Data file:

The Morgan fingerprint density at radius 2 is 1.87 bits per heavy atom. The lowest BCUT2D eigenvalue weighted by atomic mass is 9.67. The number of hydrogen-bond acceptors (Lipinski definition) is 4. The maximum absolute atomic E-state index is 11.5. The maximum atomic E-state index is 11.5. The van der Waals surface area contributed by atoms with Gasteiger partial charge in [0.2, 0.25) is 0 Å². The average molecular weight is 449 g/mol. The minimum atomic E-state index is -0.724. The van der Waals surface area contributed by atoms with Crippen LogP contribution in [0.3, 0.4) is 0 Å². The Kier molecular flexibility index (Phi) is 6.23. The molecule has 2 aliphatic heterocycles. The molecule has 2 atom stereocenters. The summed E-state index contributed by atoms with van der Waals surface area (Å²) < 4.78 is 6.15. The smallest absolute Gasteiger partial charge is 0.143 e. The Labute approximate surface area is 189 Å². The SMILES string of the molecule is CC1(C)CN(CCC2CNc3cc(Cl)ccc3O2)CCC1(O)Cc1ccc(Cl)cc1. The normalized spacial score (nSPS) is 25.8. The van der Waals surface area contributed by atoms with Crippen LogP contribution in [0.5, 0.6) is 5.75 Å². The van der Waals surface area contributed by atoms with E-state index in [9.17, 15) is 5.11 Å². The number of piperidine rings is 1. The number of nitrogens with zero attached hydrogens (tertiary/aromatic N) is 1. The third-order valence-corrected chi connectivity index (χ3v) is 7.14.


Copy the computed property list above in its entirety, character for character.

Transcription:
The Morgan fingerprint density at radius 2 is 1.87 bits per heavy atom. The lowest BCUT2D eigenvalue weighted by atomic mass is 9.67. The number of hydrogen-bond acceptors (Lipinski definition) is 4. The maximum absolute atomic E-state index is 11.5. The maximum atomic E-state index is 11.5. The van der Waals surface area contributed by atoms with Gasteiger partial charge in [0.2, 0.25) is 0 Å². The average molecular weight is 449 g/mol. The minimum atomic E-state index is -0.724. The van der Waals surface area contributed by atoms with Crippen LogP contribution in [0.3, 0.4) is 0 Å². The Kier molecular flexibility index (Phi) is 6.23. The molecule has 2 aliphatic heterocycles. The molecule has 2 atom stereocenters. The summed E-state index contributed by atoms with van der Waals surface area (Å²) < 4.78 is 6.15. The smallest absolute Gasteiger partial charge is 0.143 e. The Labute approximate surface area is 189 Å². The SMILES string of the molecule is CC1(C)CN(CCC2CNc3cc(Cl)ccc3O2)CCC1(O)Cc1ccc(Cl)cc1. The normalized spacial score (nSPS) is 25.8. The van der Waals surface area contributed by atoms with Crippen LogP contribution in [0.5, 0.6) is 5.75 Å². The van der Waals surface area contributed by atoms with E-state index in [9.17, 15) is 5.11 Å². The number of piperidine rings is 1. The number of nitrogens with zero attached hydrogens (tertiary/aromatic N) is 1. The third-order valence-corrected chi connectivity index (χ3v) is 7.14.